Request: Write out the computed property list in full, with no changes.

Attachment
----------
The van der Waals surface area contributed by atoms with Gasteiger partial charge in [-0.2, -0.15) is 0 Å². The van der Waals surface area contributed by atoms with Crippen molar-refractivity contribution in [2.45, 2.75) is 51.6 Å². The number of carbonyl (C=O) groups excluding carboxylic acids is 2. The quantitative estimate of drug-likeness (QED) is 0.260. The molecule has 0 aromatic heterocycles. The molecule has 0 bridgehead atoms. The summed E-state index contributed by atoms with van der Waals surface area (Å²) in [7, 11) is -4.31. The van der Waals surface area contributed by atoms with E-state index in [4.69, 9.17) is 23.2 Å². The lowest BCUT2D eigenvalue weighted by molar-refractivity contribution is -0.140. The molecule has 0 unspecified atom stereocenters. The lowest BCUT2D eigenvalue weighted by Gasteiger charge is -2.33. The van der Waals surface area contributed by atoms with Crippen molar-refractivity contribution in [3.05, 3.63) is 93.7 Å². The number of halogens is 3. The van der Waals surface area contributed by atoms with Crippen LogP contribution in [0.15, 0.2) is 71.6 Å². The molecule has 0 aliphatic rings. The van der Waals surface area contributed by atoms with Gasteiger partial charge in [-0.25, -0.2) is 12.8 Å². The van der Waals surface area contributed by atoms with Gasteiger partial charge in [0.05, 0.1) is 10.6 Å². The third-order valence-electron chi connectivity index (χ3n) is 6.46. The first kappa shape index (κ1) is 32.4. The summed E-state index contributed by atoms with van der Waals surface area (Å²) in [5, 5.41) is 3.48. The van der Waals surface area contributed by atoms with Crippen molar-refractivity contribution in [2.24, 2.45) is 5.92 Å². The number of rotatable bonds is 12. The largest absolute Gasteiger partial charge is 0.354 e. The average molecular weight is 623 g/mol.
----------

The van der Waals surface area contributed by atoms with Gasteiger partial charge in [-0.2, -0.15) is 0 Å². The van der Waals surface area contributed by atoms with Crippen molar-refractivity contribution in [2.45, 2.75) is 51.6 Å². The number of carbonyl (C=O) groups excluding carboxylic acids is 2. The quantitative estimate of drug-likeness (QED) is 0.260. The molecule has 0 aromatic heterocycles. The molecule has 0 bridgehead atoms. The summed E-state index contributed by atoms with van der Waals surface area (Å²) in [7, 11) is -4.31. The van der Waals surface area contributed by atoms with E-state index in [4.69, 9.17) is 23.2 Å². The lowest BCUT2D eigenvalue weighted by molar-refractivity contribution is -0.140. The molecule has 0 unspecified atom stereocenters. The lowest BCUT2D eigenvalue weighted by Gasteiger charge is -2.33. The van der Waals surface area contributed by atoms with Crippen molar-refractivity contribution in [3.05, 3.63) is 93.7 Å². The number of halogens is 3. The van der Waals surface area contributed by atoms with Crippen LogP contribution in [0.15, 0.2) is 71.6 Å². The molecule has 0 aliphatic rings. The van der Waals surface area contributed by atoms with Gasteiger partial charge in [-0.25, -0.2) is 12.8 Å². The van der Waals surface area contributed by atoms with Gasteiger partial charge in [0.05, 0.1) is 10.6 Å². The third-order valence-electron chi connectivity index (χ3n) is 6.46. The first kappa shape index (κ1) is 32.4. The summed E-state index contributed by atoms with van der Waals surface area (Å²) in [5, 5.41) is 3.48. The van der Waals surface area contributed by atoms with Crippen molar-refractivity contribution in [2.24, 2.45) is 5.92 Å². The number of rotatable bonds is 12. The largest absolute Gasteiger partial charge is 0.354 e. The average molecular weight is 623 g/mol.